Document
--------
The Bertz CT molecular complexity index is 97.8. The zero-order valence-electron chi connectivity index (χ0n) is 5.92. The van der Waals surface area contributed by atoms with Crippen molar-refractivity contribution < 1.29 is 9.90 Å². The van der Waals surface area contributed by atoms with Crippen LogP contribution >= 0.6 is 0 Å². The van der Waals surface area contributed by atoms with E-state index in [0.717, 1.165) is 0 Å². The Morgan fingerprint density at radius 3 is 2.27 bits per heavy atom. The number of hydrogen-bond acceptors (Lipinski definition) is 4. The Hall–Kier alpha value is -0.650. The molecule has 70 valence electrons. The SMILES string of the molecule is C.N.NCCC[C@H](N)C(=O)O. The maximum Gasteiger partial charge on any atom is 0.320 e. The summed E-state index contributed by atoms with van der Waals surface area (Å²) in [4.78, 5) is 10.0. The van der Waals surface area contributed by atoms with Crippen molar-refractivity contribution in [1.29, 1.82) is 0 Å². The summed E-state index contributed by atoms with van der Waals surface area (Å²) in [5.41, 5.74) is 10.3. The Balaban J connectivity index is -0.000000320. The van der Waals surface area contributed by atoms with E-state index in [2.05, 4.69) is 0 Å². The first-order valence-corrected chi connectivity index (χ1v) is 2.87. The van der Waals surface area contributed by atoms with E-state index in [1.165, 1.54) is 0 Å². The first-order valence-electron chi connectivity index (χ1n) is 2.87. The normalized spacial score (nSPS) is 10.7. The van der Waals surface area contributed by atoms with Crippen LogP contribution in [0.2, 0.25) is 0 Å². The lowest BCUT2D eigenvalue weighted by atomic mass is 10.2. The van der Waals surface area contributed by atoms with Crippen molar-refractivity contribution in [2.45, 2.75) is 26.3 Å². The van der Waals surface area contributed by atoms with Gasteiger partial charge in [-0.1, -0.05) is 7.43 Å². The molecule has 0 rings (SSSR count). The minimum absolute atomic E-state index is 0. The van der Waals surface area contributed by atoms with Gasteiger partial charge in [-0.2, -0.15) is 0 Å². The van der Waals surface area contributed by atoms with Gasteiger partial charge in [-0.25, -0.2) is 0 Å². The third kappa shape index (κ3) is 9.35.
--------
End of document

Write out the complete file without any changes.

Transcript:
The Bertz CT molecular complexity index is 97.8. The zero-order valence-electron chi connectivity index (χ0n) is 5.92. The van der Waals surface area contributed by atoms with Crippen molar-refractivity contribution < 1.29 is 9.90 Å². The van der Waals surface area contributed by atoms with Crippen LogP contribution >= 0.6 is 0 Å². The van der Waals surface area contributed by atoms with E-state index in [0.717, 1.165) is 0 Å². The Morgan fingerprint density at radius 3 is 2.27 bits per heavy atom. The number of hydrogen-bond acceptors (Lipinski definition) is 4. The Hall–Kier alpha value is -0.650. The molecule has 70 valence electrons. The SMILES string of the molecule is C.N.NCCC[C@H](N)C(=O)O. The maximum Gasteiger partial charge on any atom is 0.320 e. The summed E-state index contributed by atoms with van der Waals surface area (Å²) in [4.78, 5) is 10.0. The van der Waals surface area contributed by atoms with Crippen molar-refractivity contribution in [1.29, 1.82) is 0 Å². The summed E-state index contributed by atoms with van der Waals surface area (Å²) in [5.41, 5.74) is 10.3. The Balaban J connectivity index is -0.000000320. The van der Waals surface area contributed by atoms with E-state index in [2.05, 4.69) is 0 Å². The first-order valence-corrected chi connectivity index (χ1v) is 2.87. The van der Waals surface area contributed by atoms with E-state index in [1.165, 1.54) is 0 Å². The first-order valence-electron chi connectivity index (χ1n) is 2.87. The normalized spacial score (nSPS) is 10.7. The van der Waals surface area contributed by atoms with Crippen LogP contribution in [0.2, 0.25) is 0 Å². The lowest BCUT2D eigenvalue weighted by atomic mass is 10.2. The van der Waals surface area contributed by atoms with Crippen molar-refractivity contribution in [2.45, 2.75) is 26.3 Å². The van der Waals surface area contributed by atoms with Gasteiger partial charge in [-0.1, -0.05) is 7.43 Å². The molecule has 0 rings (SSSR count). The minimum absolute atomic E-state index is 0. The van der Waals surface area contributed by atoms with Gasteiger partial charge in [-0.2, -0.15) is 0 Å². The van der Waals surface area contributed by atoms with Gasteiger partial charge in [-0.25, -0.2) is 0 Å². The third kappa shape index (κ3) is 9.35.